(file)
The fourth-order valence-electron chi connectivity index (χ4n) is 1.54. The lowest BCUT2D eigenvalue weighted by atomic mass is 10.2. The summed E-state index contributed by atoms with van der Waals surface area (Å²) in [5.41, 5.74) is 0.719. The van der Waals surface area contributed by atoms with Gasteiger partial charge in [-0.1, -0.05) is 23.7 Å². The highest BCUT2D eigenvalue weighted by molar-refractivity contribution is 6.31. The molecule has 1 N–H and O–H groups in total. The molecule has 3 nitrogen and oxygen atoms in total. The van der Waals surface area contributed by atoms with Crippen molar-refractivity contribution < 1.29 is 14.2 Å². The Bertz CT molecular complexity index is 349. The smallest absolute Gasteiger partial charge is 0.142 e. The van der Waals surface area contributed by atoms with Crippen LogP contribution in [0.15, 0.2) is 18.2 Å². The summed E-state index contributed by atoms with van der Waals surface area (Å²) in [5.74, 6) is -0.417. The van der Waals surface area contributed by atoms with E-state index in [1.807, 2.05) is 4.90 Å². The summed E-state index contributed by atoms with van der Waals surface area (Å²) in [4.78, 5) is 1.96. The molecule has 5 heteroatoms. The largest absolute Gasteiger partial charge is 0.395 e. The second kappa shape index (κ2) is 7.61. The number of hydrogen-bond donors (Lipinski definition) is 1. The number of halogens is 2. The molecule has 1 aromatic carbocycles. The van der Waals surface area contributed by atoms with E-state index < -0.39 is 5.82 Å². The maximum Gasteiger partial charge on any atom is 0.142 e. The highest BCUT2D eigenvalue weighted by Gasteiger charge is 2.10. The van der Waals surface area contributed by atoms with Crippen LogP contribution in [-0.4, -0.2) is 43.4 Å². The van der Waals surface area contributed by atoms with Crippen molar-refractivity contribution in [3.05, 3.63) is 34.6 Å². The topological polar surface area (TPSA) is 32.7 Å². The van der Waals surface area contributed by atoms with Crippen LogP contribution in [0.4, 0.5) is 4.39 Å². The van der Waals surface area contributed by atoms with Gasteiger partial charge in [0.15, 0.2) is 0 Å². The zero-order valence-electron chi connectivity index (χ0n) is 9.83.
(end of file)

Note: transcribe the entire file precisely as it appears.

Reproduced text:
The fourth-order valence-electron chi connectivity index (χ4n) is 1.54. The lowest BCUT2D eigenvalue weighted by atomic mass is 10.2. The summed E-state index contributed by atoms with van der Waals surface area (Å²) in [5.41, 5.74) is 0.719. The van der Waals surface area contributed by atoms with Gasteiger partial charge in [-0.1, -0.05) is 23.7 Å². The highest BCUT2D eigenvalue weighted by molar-refractivity contribution is 6.31. The molecule has 1 N–H and O–H groups in total. The molecule has 3 nitrogen and oxygen atoms in total. The van der Waals surface area contributed by atoms with Crippen molar-refractivity contribution < 1.29 is 14.2 Å². The Bertz CT molecular complexity index is 349. The smallest absolute Gasteiger partial charge is 0.142 e. The van der Waals surface area contributed by atoms with Crippen LogP contribution in [0.15, 0.2) is 18.2 Å². The summed E-state index contributed by atoms with van der Waals surface area (Å²) in [5.74, 6) is -0.417. The van der Waals surface area contributed by atoms with E-state index in [1.807, 2.05) is 4.90 Å². The summed E-state index contributed by atoms with van der Waals surface area (Å²) in [4.78, 5) is 1.96. The molecule has 5 heteroatoms. The largest absolute Gasteiger partial charge is 0.395 e. The second kappa shape index (κ2) is 7.61. The number of hydrogen-bond donors (Lipinski definition) is 1. The number of halogens is 2. The molecule has 1 aromatic carbocycles. The van der Waals surface area contributed by atoms with E-state index < -0.39 is 5.82 Å². The maximum Gasteiger partial charge on any atom is 0.142 e. The highest BCUT2D eigenvalue weighted by Gasteiger charge is 2.10. The van der Waals surface area contributed by atoms with Crippen LogP contribution in [-0.4, -0.2) is 43.4 Å². The van der Waals surface area contributed by atoms with Crippen molar-refractivity contribution in [3.05, 3.63) is 34.6 Å². The topological polar surface area (TPSA) is 32.7 Å². The van der Waals surface area contributed by atoms with Crippen LogP contribution in [0.4, 0.5) is 4.39 Å². The van der Waals surface area contributed by atoms with Gasteiger partial charge in [0.15, 0.2) is 0 Å². The zero-order valence-electron chi connectivity index (χ0n) is 9.83.